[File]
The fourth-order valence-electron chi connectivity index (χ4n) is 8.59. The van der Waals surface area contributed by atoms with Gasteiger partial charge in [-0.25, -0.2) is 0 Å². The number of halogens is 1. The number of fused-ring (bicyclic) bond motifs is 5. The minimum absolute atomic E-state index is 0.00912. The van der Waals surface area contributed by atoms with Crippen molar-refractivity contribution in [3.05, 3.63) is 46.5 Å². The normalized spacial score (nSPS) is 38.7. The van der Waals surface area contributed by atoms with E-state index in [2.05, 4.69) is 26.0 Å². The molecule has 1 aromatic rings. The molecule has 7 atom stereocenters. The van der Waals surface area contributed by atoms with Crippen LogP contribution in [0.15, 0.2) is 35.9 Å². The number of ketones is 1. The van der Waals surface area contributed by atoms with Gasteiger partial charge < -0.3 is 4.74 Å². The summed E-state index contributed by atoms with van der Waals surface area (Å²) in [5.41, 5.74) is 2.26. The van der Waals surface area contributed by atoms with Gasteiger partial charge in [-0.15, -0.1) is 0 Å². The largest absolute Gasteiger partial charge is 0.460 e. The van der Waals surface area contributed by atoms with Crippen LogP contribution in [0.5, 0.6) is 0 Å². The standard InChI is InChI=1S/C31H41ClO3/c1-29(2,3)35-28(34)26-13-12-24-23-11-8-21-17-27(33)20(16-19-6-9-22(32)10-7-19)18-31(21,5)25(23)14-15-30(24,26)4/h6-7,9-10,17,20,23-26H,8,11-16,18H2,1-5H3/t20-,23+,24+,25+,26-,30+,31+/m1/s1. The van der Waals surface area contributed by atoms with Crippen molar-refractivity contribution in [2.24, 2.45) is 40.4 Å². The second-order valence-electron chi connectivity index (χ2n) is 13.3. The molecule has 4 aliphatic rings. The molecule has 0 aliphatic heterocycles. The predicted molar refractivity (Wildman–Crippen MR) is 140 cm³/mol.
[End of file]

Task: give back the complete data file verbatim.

The fourth-order valence-electron chi connectivity index (χ4n) is 8.59. The van der Waals surface area contributed by atoms with Gasteiger partial charge in [-0.25, -0.2) is 0 Å². The number of halogens is 1. The number of fused-ring (bicyclic) bond motifs is 5. The minimum absolute atomic E-state index is 0.00912. The van der Waals surface area contributed by atoms with Crippen molar-refractivity contribution in [3.05, 3.63) is 46.5 Å². The normalized spacial score (nSPS) is 38.7. The van der Waals surface area contributed by atoms with E-state index in [2.05, 4.69) is 26.0 Å². The molecule has 1 aromatic rings. The molecule has 7 atom stereocenters. The van der Waals surface area contributed by atoms with Crippen LogP contribution in [0.15, 0.2) is 35.9 Å². The number of ketones is 1. The van der Waals surface area contributed by atoms with Gasteiger partial charge < -0.3 is 4.74 Å². The summed E-state index contributed by atoms with van der Waals surface area (Å²) in [5.41, 5.74) is 2.26. The van der Waals surface area contributed by atoms with Gasteiger partial charge in [-0.15, -0.1) is 0 Å². The largest absolute Gasteiger partial charge is 0.460 e. The van der Waals surface area contributed by atoms with Crippen LogP contribution in [0.5, 0.6) is 0 Å². The standard InChI is InChI=1S/C31H41ClO3/c1-29(2,3)35-28(34)26-13-12-24-23-11-8-21-17-27(33)20(16-19-6-9-22(32)10-7-19)18-31(21,5)25(23)14-15-30(24,26)4/h6-7,9-10,17,20,23-26H,8,11-16,18H2,1-5H3/t20-,23+,24+,25+,26-,30+,31+/m1/s1. The van der Waals surface area contributed by atoms with Crippen molar-refractivity contribution in [2.24, 2.45) is 40.4 Å². The second-order valence-electron chi connectivity index (χ2n) is 13.3. The molecule has 4 aliphatic rings. The molecule has 0 aliphatic heterocycles. The predicted molar refractivity (Wildman–Crippen MR) is 140 cm³/mol.